How to Create Your Best Bantu Knot-Out Yet, Straight From the Pros

Close up of a woman with a Bantu knot-out hairstyle

Eden Stuart

The best thing about protective styles is that there are so many to choose from—box braids, weaves, and twist-outs are just a few of the looks naturals experiment with.

While it might be lesser known than some of its "-out" counterparts, the Bantu knot-out is a fantastic two-for-one protective hairstyle: After a few days of channeling your inner Mel B, you can unravel the knots and reveal a whole new 'do.

If you want to recreate this fun and playful hairstyle but aren’t sure where to begin, our step-by-step guide has you covered. We tapped hairstylists Jennie Roberts and Michelle Sultan to share their best tips and product recommendations for creating the ultimate Bantu knot-out. Read on to find out what they had to say.

Meet the Expert

  • Jennie Roberts is a celebrity hairstylist, textured hair educator, and Curlsmith ambassador.
  • Michelle Sultan is a hairstylist and Imbue creative ambassador.

What Is a Bantu Knot-Out?

Bantu knots are a hairstyle that originates from the Zulu people of Southern Africa. To create the style, hair is equally sectioned and then twisted, wrapped, and stacked upon itself, creating a spiraled knot. “The perfect Bantu knot is created by starting with a perfectly prepared base, so preparation is key when it comes to this style,” Sultan says.

Something you'll want to consider while prepping your hair for Bantu knots is how long you intend to wear the style. “If Bantu knots are to be worn for over a week, then a moisture hair mask is a great way to ensure the style stays hydrated in the days to come,” Roberts explains. She recommends the Curlsmith's Hydro Creme Soothing Mask ($12).

As you might have gathered, a Bantu knot-out—much like a braid-out or twist-out—is when you decide to let your fully dried Bantu knots out. The final look will provide larger, more defined curls than what you would normally get with a braid-out or twist-out.

What You'll Need

  • Shampoo
  • Conditioner
  • Moisture mask 
  • Rat-tail comb 
  • Styling gel or mousse
  • Hair dryer
  • Paddle brush or wide-tooth comb
  • Silicone bands (optional)
  • Hairpins (optional)

How to Create a Bantu Knot Out

01 of 05

Cleanse and Condition

As is often the case, step one is to cleanse and condition your hair. “Curlsmith's Wash and Scrub Detox Shampoo ($28) and Double Cream Deep Quencher ($12) are a great combo for this,” Roberts says. If you plan on wearing your Bantu knots for up to a week, use a moisture mask; if you don't have one on hand (or you're short on time), apply a bit of leave-in conditioner as an alternative to lock in moisture.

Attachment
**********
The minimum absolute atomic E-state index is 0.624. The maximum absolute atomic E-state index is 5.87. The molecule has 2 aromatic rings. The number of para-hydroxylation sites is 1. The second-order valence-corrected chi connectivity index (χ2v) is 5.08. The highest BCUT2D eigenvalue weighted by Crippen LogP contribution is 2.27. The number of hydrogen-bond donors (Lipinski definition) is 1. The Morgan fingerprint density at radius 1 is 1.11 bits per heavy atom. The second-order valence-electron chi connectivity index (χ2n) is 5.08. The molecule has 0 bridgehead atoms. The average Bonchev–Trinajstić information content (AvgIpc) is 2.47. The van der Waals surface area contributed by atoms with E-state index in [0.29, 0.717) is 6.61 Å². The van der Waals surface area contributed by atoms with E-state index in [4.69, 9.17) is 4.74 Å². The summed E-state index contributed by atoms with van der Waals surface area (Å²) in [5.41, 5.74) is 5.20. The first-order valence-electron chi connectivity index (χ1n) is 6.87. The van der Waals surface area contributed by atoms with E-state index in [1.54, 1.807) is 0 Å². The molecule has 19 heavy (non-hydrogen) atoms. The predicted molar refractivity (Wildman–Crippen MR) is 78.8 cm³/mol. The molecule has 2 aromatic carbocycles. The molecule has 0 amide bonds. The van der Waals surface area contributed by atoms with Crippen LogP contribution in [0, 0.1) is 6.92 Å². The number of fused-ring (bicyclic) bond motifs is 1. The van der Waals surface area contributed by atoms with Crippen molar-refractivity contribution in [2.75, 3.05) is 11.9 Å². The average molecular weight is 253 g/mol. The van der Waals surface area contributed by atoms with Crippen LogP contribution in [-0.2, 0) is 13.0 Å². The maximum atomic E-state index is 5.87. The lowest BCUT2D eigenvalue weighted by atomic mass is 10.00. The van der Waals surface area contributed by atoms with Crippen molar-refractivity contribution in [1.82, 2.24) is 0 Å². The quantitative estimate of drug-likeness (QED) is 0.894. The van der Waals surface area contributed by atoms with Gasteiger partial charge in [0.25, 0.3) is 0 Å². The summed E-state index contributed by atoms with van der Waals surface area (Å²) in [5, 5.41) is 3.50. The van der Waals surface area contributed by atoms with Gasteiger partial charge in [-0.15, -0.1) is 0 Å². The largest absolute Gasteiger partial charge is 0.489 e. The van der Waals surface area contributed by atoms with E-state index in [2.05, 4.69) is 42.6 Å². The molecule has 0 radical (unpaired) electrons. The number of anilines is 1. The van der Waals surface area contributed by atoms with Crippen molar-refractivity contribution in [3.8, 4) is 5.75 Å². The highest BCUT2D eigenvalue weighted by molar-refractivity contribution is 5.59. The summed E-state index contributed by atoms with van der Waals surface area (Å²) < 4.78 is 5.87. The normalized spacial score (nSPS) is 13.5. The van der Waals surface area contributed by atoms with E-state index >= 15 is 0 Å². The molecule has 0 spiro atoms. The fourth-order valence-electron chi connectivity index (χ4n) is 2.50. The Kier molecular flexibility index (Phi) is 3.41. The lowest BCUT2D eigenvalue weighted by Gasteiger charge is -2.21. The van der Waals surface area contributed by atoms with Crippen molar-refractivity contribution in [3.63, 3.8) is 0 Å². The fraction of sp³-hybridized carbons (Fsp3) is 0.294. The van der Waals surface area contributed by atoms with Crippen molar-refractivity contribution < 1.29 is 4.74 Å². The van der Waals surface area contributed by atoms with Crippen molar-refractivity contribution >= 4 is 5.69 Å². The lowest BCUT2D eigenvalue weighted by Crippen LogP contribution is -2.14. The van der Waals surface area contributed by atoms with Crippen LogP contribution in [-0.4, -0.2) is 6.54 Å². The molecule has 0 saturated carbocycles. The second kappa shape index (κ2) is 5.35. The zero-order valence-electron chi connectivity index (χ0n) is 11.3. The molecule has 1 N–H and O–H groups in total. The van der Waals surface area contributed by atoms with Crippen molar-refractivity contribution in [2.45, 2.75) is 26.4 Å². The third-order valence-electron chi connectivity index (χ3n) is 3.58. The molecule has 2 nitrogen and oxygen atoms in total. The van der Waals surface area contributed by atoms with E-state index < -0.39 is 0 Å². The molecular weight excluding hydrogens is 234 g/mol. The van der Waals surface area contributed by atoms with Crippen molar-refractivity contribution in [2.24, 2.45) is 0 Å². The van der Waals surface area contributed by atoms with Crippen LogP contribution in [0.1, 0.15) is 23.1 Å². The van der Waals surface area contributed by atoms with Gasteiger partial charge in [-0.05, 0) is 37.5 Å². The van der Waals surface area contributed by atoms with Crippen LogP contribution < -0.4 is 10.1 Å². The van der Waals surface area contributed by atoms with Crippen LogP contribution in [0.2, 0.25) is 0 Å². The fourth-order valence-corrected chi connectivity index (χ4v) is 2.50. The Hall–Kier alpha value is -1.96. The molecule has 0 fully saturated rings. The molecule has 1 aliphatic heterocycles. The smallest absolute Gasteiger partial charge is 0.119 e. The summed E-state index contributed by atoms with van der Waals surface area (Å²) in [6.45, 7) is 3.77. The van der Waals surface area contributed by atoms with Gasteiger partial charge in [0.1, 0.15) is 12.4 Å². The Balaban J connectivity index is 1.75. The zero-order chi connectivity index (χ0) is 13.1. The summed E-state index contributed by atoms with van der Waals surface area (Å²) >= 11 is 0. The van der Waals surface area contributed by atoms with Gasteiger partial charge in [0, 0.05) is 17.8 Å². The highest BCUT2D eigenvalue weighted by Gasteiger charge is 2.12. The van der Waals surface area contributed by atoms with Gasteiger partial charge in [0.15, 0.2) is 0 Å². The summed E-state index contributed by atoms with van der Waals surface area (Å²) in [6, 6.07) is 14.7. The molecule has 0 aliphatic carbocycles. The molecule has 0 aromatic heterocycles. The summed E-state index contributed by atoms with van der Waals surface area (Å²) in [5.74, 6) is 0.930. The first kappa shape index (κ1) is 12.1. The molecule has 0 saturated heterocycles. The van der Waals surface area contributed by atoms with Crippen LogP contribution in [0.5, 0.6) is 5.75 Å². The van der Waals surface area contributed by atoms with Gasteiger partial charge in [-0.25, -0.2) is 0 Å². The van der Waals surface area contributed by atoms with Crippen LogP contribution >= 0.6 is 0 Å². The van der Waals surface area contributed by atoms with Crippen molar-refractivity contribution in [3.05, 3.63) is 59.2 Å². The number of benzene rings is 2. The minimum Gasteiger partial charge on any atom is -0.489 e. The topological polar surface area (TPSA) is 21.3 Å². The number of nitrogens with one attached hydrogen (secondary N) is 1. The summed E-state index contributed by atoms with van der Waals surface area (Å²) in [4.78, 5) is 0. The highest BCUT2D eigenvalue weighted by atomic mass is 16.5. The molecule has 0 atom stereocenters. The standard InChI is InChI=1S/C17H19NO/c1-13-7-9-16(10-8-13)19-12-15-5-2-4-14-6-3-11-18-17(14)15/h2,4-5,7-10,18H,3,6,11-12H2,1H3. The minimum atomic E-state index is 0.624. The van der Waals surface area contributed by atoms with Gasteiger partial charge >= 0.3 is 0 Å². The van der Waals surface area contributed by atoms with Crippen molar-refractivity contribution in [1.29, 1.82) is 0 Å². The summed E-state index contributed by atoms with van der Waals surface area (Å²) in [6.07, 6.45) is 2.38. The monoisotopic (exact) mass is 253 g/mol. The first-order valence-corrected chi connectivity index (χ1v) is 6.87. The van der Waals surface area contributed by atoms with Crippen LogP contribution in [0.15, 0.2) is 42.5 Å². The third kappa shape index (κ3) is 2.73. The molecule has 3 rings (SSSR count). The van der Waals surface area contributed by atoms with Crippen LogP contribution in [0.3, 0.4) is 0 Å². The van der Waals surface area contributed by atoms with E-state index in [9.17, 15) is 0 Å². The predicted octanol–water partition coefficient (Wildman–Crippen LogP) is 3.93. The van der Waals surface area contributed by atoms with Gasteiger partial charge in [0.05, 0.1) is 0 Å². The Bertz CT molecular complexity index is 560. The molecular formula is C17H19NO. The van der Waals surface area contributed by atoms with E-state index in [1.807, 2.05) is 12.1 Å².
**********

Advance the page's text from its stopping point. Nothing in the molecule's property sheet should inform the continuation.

02 of 05

Section the Hair

Once the hair has been prepped, section it into desired partings using a rat-tail comb. For those taking on this style themselves, you might want to use a mirror to ensure that your parts are equal. Roberts notes the importance of thinking about how you plan on styling your final look (i.e., with a middle part or a side part). "This will determine where you place your parting sections,” she says. 

Use tension to gather the hair, but don’t pull it too tight—this can lead to hair thinning, breakage, or traction alopecia. “Use a brush or wide-tooth comb if more tension is needed,” Roberts adds.

03 of 05

Start Twisting and Creating Your Knots

Be sure to keep your sections super smooth as you may have some flyaway hairs. Before twisting the hair, apply a styling gel to hold the new texture created by the Bantu knots in place. “Depending on the texture of your hair, a mousse or gel will work well,” Roberts says.

Once you’ve got the right amount of tension on each section, twist the hair from the roots and keep doing this until the section twists back on itself, forming a little knot. Check your knots to ensure that they are super smooth and hydrated, and secure them by tucking the ends into the bases. If you find it difficult to tuck your ends into the bases, use a small silicone hair band to secure them.

04 of 05

Let Them Dry

After you've completed all your sections, you can let the style air dry or diffuse until nearly dry. “Depending on the hair’s density, this part of the process could take some time," Roberts explains. "But if you’re wearing it in this style for a few days, it should be dry" by the time you take it out.

05 of 05

Remove Your Knots and Loosen Your Sections

When removing Bantu knots, Roberts says it’s important to start at the back so as not to disturb the hair’s new texture. “Gently unravel the knots, keeping everything smooth as you go, and gently pull apart each knot into sections until you have the desired volume,” she explains. “Once the knots have been unraveled safely, gently pick out the hair to hide any partings that might be showing." Finish off the look with a shine oil.

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